There is an opportunity for the U.S. Congress to consider the negotiated Trans-Pacific Partnership (TPP) after the November 8 elections during a “lame-duck” session. In order for this to occur, members of Congress need to hear from constituents that approving TPP is a priority for the tech sector.
TPP will remove 18,000 tariffs on U.S. exports, including those on information and communication technology (ICT) goods. Under TPP, expanded market access to key countries will open growth opportunities for the U.S. tech industry. TPP involves 12 Pacific Rim countries: Australia, Brunei, Canada, Chile, Japan, Malaysia, Mexico, New Zealand, Peru, Singapore, U.S. and Vietnam.
The TPP is the first trade agreement to recognize the vital importance of the tech sector to the global economy. With the “E-Commerce” chapter, a number of cutting-edge provisions will enhance trade for this sector including the free and open Internet and the ability to move data across borders without interruption. Additionally, border delays and customs inefficiencies that raise costs for the exporter and impede the flow of exports throughout the region will be addressed.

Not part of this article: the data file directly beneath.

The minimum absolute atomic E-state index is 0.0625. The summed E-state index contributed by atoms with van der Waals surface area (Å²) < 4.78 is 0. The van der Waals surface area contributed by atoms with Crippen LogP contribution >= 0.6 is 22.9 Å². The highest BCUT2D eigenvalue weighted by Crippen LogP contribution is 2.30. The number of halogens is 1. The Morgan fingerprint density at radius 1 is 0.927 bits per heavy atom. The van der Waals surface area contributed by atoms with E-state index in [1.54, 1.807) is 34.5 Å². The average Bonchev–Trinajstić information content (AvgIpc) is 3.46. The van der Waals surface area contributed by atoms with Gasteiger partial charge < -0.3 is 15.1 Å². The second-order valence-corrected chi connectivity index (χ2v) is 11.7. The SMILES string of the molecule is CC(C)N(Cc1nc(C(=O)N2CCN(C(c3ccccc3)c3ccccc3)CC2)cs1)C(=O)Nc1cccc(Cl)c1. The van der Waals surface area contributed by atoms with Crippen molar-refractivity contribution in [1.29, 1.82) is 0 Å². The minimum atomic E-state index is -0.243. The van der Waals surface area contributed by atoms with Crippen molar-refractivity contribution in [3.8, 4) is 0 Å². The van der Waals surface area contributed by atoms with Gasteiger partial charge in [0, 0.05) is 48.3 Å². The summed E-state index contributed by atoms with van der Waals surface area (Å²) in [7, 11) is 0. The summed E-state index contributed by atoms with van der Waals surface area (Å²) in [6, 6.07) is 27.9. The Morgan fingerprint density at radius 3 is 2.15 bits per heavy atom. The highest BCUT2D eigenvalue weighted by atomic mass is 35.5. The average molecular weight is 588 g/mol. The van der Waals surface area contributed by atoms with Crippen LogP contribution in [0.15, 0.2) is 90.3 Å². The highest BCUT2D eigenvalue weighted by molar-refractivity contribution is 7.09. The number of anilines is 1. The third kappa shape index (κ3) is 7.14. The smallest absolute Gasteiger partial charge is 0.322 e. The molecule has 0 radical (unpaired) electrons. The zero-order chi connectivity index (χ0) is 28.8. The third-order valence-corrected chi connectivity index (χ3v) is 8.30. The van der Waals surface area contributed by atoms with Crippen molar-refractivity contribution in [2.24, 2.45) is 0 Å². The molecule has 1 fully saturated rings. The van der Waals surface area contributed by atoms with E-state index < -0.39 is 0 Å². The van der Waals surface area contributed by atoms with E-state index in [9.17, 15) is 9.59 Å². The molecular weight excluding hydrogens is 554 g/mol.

In the U.S., ratification would occur after the president submits TPP implementing legislation to Congress, which many expect he will do this fall. Congress would then have a maximum of 90 days in session to vote up-or-down (no amendments) on the measure before the president could sign the bill and implement the agreement by proclamation.
Many believe the deal’s best chance at ratification is the legislative period between Election Day 2016 and January 3, 2017, known as the lame-duck session. If Congress does not pass the TPP now, there is a possibility that the United States will not ratify the agreement. The costs of not approving the TPP is substantial, both in terms of lost U.S. sales to countries that have concluded, or are seeking to conclude, preferential trade agreements with our competitors, as well as significant damage to U.S. credibility and our ability to help write the rules for trade in the pivotal Asia-Pacific region.